A new model of line-profile broadening due to the effect of linear and planar lattice defects has been incorporated into the conventional Rietveld algorithm for the structural refinement and whole-pattern fitting of powder data. The proposed procedure, applied to face-centred cubic (f.c.c.) structure materials, permits better modelling, even in the case of anisotropic line broadening and other hkl-dependent effects that can be related to the presence of dislocations and planar defects (stacking faults and twinning). Besides better quality of the profile fitting, detailed information on the defect structure can be produced: dislocation density and cut-off radius, stacking- and twin-fault probabilities can be refined together with the structural parameters. For each phase (in different samples or in multi-phase samples) the appropriate size-strain model can be selected. The Fourier formalism, which is the basis of the line-profile modelling, also permits an easy adaptation to different lattice-defect models. New approaches can be easily introduced and tested against or together with the existing ones. Finally, the devised program can also be used for the simulation of powder patterns for materials with different types and amounts of line and plane lattice defects.

Fourier modelling of the anisotropic line broadening of XRD profiles due to line and plane lattice defects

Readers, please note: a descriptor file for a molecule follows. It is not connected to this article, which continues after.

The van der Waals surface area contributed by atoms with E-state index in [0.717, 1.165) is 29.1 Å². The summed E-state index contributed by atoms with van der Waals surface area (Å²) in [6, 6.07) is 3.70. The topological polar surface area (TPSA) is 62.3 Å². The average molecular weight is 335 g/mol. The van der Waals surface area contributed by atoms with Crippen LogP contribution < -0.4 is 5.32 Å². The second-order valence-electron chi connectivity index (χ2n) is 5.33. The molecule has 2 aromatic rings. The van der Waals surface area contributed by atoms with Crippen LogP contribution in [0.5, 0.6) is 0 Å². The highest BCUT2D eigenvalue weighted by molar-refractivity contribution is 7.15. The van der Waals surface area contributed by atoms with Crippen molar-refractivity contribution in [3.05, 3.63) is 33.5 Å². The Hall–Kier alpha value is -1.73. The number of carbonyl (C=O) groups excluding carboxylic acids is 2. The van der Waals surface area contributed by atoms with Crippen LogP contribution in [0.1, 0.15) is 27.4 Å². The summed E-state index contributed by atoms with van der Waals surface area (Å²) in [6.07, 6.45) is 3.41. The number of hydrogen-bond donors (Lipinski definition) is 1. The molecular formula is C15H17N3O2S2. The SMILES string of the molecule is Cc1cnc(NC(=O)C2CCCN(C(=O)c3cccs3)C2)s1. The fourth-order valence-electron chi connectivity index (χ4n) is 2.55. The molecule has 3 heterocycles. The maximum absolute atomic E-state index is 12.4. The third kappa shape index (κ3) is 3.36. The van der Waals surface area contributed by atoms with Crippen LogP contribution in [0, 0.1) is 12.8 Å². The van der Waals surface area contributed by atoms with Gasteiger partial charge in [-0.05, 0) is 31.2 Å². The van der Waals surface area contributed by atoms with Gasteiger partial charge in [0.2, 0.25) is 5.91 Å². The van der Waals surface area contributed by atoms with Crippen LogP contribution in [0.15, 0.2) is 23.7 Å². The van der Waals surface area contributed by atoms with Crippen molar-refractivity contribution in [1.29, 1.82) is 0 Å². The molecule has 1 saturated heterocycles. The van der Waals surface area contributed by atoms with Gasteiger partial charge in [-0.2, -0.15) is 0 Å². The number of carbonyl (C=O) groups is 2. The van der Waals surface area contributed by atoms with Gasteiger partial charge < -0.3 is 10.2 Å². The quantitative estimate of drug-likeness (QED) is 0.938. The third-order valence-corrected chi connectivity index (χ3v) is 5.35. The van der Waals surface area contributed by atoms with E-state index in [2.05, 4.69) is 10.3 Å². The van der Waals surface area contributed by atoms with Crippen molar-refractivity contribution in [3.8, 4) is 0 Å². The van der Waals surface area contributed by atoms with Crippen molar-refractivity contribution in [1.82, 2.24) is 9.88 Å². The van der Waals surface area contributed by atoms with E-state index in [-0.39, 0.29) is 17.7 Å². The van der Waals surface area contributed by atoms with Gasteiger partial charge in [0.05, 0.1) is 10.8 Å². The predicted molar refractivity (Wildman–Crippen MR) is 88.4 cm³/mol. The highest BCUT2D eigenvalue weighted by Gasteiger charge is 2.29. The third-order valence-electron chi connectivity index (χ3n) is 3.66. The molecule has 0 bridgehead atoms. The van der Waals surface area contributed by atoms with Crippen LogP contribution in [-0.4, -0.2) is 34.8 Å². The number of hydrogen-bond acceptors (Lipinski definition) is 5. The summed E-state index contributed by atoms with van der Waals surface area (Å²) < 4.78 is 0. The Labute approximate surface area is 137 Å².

Scardi, Paolo;Leoni, Matteo
1999

Abstract

A new model of line-profile broadening due to the effect of linear and planar lattice defects has been incorporated into the conventional Rietveld algorithm for the structural refinement and whole-pattern fitting of powder data. The proposed procedure, applied to face-centred cubic (f.c.c.) structure materials, permits better modelling, even in the case of anisotropic line broadening and other hkl-dependent effects that can be related to the presence of dislocations and planar defects (stacking faults and twinning). Besides better quality of the profile fitting, detailed information on the defect structure can be produced: dislocation density and cut-off radius, stacking- and twin-fault probabilities can be refined together with the structural parameters. For each phase (in different samples or in multi-phase samples) the appropriate size-strain model can be selected. The Fourier formalism, which is the basis of the line-profile modelling, also permits an easy adaptation to different lattice-defect models. New approaches can be easily introduced and tested against or together with the existing ones. Finally, the devised program can also be used for the simulation of powder patterns for materials with different types and amounts of line and plane lattice defects.
4
Scardi, Paolo; Leoni, Matteo
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Utilizza questo identificativo per citare o creare un link a questo documento: http://hdl.handle.net/11572/72778
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